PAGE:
For random variables $X,Yinmathbb{R}$ we say that they are orthogonal if $E(XY)=0$ and uncorrelated if $E((X-E(X))(Y-E(Y))=0$. In what follows I assume all random variables to be centered so orthogonal and uncorrelated are the same thing.

Consider the case $X,Yinmathbb{R}^i$ for some $i>1$. Does orthogonal/uncorrelated mean that the expected value of their inner product is zero, that is:

begin{align}tag{1}

E(X^TY)=0? qquadtext{[Note that }X^TYinmathbb{R}text{ so } 0inmathbb{R}text{]}

end{align}

Or does it mean that the covariance matrix is zero, that is:

begin{align}tag{2}

E(XY^T)=0?qquadtext{[Note that }XY^Tinmathbb{R}^{i^2}text{ so } 0inmathbb{R}^{i^2} text{]}

end{align}

Definition (2) says that every coordinate of $X$ is uncorrelated to every coordinate of $Y$, and (2) implies (1), but (1) does not imply (2).

I lean towards (2) as a more natural definition. Namely, I have seen people talk about $Xinmathbb{R}^i$ and $Yinmathbb{R}^j$ as uncorrelated/orthogonal, even when $ineq j$, in which case definition (1) breaks down.

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#### Best Answer

** Correlation and orthogonality, although closely related concepts, are not the same things.** This question is confusing because

**both answers are correct,**depending on which version of the question is understood!

**"Orthogonal"** is *always* understood in mathematics to be a relation relative to an inner product. In particular, an inner product associates a *scalar* to ordered pairs of vectors. In the question the vectors are random variables like $X$ and $Y$ having values in $mathbb{R}^i.$ They qualify as "vectors" in the abstract sense that we can (a) sum any two of them and (b) multiply any one of them by any scalar in a way that satisfies the usual axioms of vector spaces. Thus, *only (1) can possibly be considered as a definition of "orthogonal,"* because it alone of (1) and (2) concerns a possible inner product. It's straightforward to show the map $(X,Y)to E[X^prime Y]$ indeed is an inner product (on the space of square-integrable equivalence classes of random variables).

Notice that this definition requires $X$ and $Y$ to have values in a common vector space $mathbb{R}^i.$

**On the other hand, "uncorrelated"** would typically be taken to mean that *each component of $X$ is uncorrelated with each component of $Y.$* Equivalently, the covariance of each component of $X$ with each component of $Y$ is zero. This what (2) states. One justification for this interpretation is that "uncorrelated" ought to refer to a *correlation matrix.* As always, a correlation matrix is obtained from a covariance matrix. The covariance matrix for the concatenated vector $(X,Y)$ contains four blocks: one is the variance-covariance matrix of $X;$ another is the variance-covariance for $Y;$ and the other two (which are transposes of each other) give the cross-covariances $E[XY^prime] = E[YX^prime]^prime.$ Thus, *"uncorrelated" is a statement about the structure of the covariance matrix of the vector-valued random variable $(X,Y).$*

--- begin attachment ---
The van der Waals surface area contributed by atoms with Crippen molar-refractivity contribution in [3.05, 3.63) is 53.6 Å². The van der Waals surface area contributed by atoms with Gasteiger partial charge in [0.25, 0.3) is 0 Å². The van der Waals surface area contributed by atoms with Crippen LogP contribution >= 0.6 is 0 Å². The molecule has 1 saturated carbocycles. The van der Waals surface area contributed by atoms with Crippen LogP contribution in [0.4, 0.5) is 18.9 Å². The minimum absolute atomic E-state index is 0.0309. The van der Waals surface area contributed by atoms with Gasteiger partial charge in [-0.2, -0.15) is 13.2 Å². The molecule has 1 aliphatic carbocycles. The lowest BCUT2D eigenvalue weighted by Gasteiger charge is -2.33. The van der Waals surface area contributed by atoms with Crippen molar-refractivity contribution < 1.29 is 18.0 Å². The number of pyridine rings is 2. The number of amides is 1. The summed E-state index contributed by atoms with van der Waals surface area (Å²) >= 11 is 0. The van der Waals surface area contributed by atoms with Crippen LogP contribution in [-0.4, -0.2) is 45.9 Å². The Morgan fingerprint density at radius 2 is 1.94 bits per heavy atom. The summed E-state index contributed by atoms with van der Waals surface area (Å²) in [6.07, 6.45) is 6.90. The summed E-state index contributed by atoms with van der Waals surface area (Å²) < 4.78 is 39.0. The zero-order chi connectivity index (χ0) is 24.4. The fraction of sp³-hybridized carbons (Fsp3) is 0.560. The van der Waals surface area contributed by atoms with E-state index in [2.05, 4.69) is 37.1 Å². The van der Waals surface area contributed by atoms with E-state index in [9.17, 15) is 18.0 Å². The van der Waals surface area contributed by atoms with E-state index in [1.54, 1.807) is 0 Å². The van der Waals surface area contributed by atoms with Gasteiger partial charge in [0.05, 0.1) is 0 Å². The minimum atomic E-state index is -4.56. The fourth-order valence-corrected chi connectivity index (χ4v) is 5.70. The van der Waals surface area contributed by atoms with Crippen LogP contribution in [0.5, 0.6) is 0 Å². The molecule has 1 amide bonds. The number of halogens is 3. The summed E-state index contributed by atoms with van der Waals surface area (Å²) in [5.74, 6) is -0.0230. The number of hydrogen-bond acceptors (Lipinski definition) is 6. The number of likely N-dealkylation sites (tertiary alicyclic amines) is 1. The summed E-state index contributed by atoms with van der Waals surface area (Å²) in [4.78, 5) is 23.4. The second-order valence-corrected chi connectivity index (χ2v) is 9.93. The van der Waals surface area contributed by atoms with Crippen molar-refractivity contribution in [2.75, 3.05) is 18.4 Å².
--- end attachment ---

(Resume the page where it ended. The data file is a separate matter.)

Notice that this latter sense does not require $X$ and $Y$ to have the same dimensions. For instance, $X$ could have values in $mathbb{R}^3$ and $Y$ have values in $mathbb{R}^2.$ The cross-covariance matrices are $3times 2$ and $2times 3$ matrices.

**Finally,** to drive the point home, let's exhibit an example of orthogonal correlated random vectors. Let $Z$ be a (scalar) random variable with unit variance $operatorname{Var}(Z)=1.$ Define $X=(Z,Z)^prime$ and $Y=(Z,-Z)^prime.$ Then

$$E[X^prime Y] = Eleft[pmatrix{Z&-Z}pmatrix{Z\Z}right] = E[Z^2-Z^2] = 0$$

demonstrates orthogonality, yet

$$E[X Y^prime] = Eleft[pmatrix{Z\Z}pmatrix{Z&-Z}right] = pmatrix{E[Z^2] & E[Z(-Z)]\E[Z^2]& E[Z(-Z)]} = pmatrix{1 & -1\1 & -1}$$

demonstrates correlation. (Indeed, because all the components of $X$ and $Y$ have unit variances, this *is* the cross-correlation matrix of $X$ and $Y.$)

Because I do not want to leave anyone with the mistaken impression that "orthogonal" means $X^prime Y=0$ almost surely (as is the case in the preceding example), introduce a second variable $U,$ independent of $Z,$ for which $Pr(U=1)=Pr(U=-3)=1/2.$ Set $X=(Z,Z)^prime$ and $Y=(Z,UZ)^prime.$ Now $X^prime Y = Z^2 + UZ^2 = (1+U)Z^2.$ Half the time this equals $2Z^2$ and the other half of the time it equals $-2Z^2,$ so on average the value is zero: $X$ and $Y$ are orthogonal. Yet, provided $Z$ is not almost surely zero, there is a positive chance that $X^prime Y$ is nonzero.

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